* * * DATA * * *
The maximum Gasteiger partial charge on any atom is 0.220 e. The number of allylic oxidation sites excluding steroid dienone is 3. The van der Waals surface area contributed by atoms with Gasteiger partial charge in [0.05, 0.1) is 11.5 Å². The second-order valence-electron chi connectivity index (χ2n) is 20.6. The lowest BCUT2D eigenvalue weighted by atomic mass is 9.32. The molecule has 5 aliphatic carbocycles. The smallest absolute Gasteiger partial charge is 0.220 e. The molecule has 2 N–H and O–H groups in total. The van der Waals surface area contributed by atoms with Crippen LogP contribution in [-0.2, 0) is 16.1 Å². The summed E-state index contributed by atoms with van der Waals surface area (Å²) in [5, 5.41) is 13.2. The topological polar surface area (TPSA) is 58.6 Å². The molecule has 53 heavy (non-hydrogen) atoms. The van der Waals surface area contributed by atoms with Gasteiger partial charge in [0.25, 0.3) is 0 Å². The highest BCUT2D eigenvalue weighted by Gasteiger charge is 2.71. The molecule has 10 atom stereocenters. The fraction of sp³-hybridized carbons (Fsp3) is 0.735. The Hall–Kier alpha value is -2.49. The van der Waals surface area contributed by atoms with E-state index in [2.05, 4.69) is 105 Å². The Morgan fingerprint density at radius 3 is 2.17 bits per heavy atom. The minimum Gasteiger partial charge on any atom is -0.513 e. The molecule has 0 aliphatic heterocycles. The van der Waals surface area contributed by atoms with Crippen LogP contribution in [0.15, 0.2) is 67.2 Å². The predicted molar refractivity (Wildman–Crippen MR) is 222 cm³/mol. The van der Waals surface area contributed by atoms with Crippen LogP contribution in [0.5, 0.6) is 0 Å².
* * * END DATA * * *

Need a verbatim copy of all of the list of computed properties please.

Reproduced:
The maximum Gasteiger partial charge on any atom is 0.220 e. The number of allylic oxidation sites excluding steroid dienone is 3. The van der Waals surface area contributed by atoms with Gasteiger partial charge in [0.05, 0.1) is 11.5 Å². The second-order valence-electron chi connectivity index (χ2n) is 20.6. The lowest BCUT2D eigenvalue weighted by atomic mass is 9.32. The molecule has 5 aliphatic carbocycles. The smallest absolute Gasteiger partial charge is 0.220 e. The molecule has 2 N–H and O–H groups in total. The van der Waals surface area contributed by atoms with Crippen LogP contribution in [-0.2, 0) is 16.1 Å². The summed E-state index contributed by atoms with van der Waals surface area (Å²) in [5, 5.41) is 13.2. The topological polar surface area (TPSA) is 58.6 Å². The molecule has 53 heavy (non-hydrogen) atoms. The van der Waals surface area contributed by atoms with Gasteiger partial charge in [0.25, 0.3) is 0 Å². The highest BCUT2D eigenvalue weighted by Gasteiger charge is 2.71. The molecule has 10 atom stereocenters. The fraction of sp³-hybridized carbons (Fsp3) is 0.735. The Hall–Kier alpha value is -2.49. The van der Waals surface area contributed by atoms with E-state index in [2.05, 4.69) is 105 Å². The Morgan fingerprint density at radius 3 is 2.17 bits per heavy atom. The minimum Gasteiger partial charge on any atom is -0.513 e. The molecule has 0 aliphatic heterocycles. The van der Waals surface area contributed by atoms with Crippen LogP contribution in [0.15, 0.2) is 67.2 Å². The predicted molar refractivity (Wildman–Crippen MR) is 222 cm³/mol. The van der Waals surface area contributed by atoms with Crippen LogP contribution in [0.5, 0.6) is 0 Å².